Andrew Cohen reports here that there are more bookstores in Buenos Aires than there are in the entire country of Brazil, a nation of some 190 million, roughly five times the population of Argentina. One store for every 6000 residents of BA, a place where booksellling is seen as a ‘true,’ if not terribly lucrative, profession. The reason: government has in place a version of England’s old ‘Net Book Agreement’ which came into effect on the first day of the 20th century (Jan 1, 1900). It held that any bookseller who sold a book at less than the price agreed upon by publishers and retailers would cease getting books to sell. Collapse of the Agreement in 1997 benefited big box, ‘high street’ bookstore chains and reduced book prices. Supermarkets also got into the game, selling popular titles at deep discounts. The result: books are definitely cheaper…obviously a good thing for consumers, particularly those formerly unable to afford them, but, devastating to the independent bookstore: as of 2009, some 500 had closed since the demise of the agreement.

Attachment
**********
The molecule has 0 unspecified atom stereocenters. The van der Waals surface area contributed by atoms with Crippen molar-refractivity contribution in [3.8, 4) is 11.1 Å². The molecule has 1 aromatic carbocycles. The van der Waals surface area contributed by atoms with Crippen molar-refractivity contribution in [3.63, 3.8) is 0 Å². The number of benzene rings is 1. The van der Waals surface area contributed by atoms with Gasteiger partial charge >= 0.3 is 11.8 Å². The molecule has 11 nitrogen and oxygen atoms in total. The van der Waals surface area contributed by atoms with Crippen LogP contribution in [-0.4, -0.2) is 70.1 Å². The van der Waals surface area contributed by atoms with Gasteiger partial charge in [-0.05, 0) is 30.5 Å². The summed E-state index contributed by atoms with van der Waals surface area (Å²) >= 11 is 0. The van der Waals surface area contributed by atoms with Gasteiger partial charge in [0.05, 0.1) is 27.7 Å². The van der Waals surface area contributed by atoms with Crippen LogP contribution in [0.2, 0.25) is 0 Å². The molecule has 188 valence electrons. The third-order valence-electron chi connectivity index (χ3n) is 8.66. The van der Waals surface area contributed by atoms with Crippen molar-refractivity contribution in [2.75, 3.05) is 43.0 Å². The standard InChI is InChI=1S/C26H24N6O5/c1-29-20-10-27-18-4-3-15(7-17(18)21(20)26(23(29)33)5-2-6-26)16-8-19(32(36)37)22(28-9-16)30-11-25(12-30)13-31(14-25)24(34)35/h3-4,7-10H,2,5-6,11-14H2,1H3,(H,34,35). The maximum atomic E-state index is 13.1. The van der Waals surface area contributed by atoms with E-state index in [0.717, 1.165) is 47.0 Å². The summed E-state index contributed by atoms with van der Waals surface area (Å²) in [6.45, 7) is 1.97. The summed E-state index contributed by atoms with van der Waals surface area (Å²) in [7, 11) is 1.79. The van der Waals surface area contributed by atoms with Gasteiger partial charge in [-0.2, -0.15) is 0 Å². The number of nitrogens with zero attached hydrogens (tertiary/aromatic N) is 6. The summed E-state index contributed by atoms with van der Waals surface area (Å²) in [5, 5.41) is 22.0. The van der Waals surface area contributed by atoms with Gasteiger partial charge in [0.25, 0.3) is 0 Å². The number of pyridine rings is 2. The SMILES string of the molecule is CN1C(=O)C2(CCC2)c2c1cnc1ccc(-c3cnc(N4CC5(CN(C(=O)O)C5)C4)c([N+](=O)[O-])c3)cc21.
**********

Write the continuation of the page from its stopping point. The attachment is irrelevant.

Cohen cites civic priority as the reason for Argentina’s commitment to culture. Bridges, subway stations and roads can wait. It’s bookstores, museums and theatres that are important. As culture minister Hernan Lombardi puts it "In a crisis, we worry about losing identity. That’s when we need to support culture". No wonder Buenos Aires is such an amazing city…and Canada has had such struggles defining it’s ‘identity’. Far better to scrape those menacing centimeters of snow from the roads every day than invest in more libraries, or support independent and used bookstore owners, what?